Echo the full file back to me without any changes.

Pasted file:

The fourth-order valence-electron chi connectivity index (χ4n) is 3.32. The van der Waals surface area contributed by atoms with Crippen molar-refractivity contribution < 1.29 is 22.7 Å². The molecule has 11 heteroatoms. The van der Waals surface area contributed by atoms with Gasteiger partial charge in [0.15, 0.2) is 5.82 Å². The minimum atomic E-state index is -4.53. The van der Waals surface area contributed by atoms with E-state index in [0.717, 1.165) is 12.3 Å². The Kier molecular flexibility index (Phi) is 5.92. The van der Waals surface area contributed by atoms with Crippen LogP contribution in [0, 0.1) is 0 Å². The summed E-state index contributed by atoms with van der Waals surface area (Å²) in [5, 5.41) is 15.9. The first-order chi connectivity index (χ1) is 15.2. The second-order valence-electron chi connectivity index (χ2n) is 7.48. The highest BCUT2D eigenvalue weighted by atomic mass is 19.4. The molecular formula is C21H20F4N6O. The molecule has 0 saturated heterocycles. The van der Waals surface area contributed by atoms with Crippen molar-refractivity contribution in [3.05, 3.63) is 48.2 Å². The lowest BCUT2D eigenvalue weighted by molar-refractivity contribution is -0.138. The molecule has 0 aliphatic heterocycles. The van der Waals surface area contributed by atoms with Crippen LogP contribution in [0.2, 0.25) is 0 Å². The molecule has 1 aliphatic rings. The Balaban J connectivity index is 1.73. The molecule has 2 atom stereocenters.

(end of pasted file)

The fourth-order valence-electron chi connectivity index (χ4n) is 3.32. The van der Waals surface area contributed by atoms with Crippen molar-refractivity contribution < 1.29 is 22.7 Å². The molecule has 11 heteroatoms. The van der Waals surface area contributed by atoms with Gasteiger partial charge in [0.15, 0.2) is 5.82 Å². The minimum atomic E-state index is -4.53. The van der Waals surface area contributed by atoms with E-state index in [0.717, 1.165) is 12.3 Å². The Kier molecular flexibility index (Phi) is 5.92. The van der Waals surface area contributed by atoms with Crippen LogP contribution in [0, 0.1) is 0 Å². The summed E-state index contributed by atoms with van der Waals surface area (Å²) in [5, 5.41) is 15.9. The first-order chi connectivity index (χ1) is 15.2. The second-order valence-electron chi connectivity index (χ2n) is 7.48. The highest BCUT2D eigenvalue weighted by atomic mass is 19.4. The molecular formula is C21H20F4N6O. The molecule has 0 saturated heterocycles. The van der Waals surface area contributed by atoms with Crippen molar-refractivity contribution in [3.05, 3.63) is 48.2 Å². The lowest BCUT2D eigenvalue weighted by molar-refractivity contribution is -0.138. The molecule has 0 aliphatic heterocycles. The van der Waals surface area contributed by atoms with Crippen LogP contribution in [0.2, 0.25) is 0 Å². The molecule has 1 aliphatic rings. The Balaban J connectivity index is 1.73. The molecule has 2 atom stereocenters.